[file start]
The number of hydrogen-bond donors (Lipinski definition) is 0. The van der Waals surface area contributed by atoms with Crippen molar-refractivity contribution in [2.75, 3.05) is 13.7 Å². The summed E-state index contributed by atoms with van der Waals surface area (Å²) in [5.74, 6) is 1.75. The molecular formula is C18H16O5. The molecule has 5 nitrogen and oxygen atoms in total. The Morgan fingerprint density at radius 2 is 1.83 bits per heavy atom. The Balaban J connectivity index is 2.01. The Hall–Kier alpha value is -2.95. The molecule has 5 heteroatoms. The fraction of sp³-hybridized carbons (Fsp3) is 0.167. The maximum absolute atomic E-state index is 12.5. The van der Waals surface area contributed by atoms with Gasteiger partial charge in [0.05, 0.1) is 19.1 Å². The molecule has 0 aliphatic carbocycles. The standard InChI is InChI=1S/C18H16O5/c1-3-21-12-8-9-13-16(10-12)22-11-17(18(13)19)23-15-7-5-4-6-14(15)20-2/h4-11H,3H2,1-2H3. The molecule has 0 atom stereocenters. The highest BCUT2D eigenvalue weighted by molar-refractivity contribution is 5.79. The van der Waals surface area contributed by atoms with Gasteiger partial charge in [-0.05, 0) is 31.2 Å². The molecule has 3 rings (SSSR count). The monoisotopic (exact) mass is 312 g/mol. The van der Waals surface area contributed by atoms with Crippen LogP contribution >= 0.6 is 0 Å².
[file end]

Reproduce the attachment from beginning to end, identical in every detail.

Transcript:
The number of hydrogen-bond donors (Lipinski definition) is 0. The van der Waals surface area contributed by atoms with Crippen molar-refractivity contribution in [2.75, 3.05) is 13.7 Å². The summed E-state index contributed by atoms with van der Waals surface area (Å²) in [5.74, 6) is 1.75. The molecular formula is C18H16O5. The molecule has 5 nitrogen and oxygen atoms in total. The Morgan fingerprint density at radius 2 is 1.83 bits per heavy atom. The Balaban J connectivity index is 2.01. The Hall–Kier alpha value is -2.95. The molecule has 5 heteroatoms. The fraction of sp³-hybridized carbons (Fsp3) is 0.167. The maximum absolute atomic E-state index is 12.5. The van der Waals surface area contributed by atoms with Gasteiger partial charge in [0.05, 0.1) is 19.1 Å². The molecule has 0 aliphatic carbocycles. The standard InChI is InChI=1S/C18H16O5/c1-3-21-12-8-9-13-16(10-12)22-11-17(18(13)19)23-15-7-5-4-6-14(15)20-2/h4-11H,3H2,1-2H3. The molecule has 0 atom stereocenters. The highest BCUT2D eigenvalue weighted by molar-refractivity contribution is 5.79. The van der Waals surface area contributed by atoms with Gasteiger partial charge in [-0.05, 0) is 31.2 Å². The molecule has 3 rings (SSSR count). The monoisotopic (exact) mass is 312 g/mol. The van der Waals surface area contributed by atoms with Crippen LogP contribution >= 0.6 is 0 Å².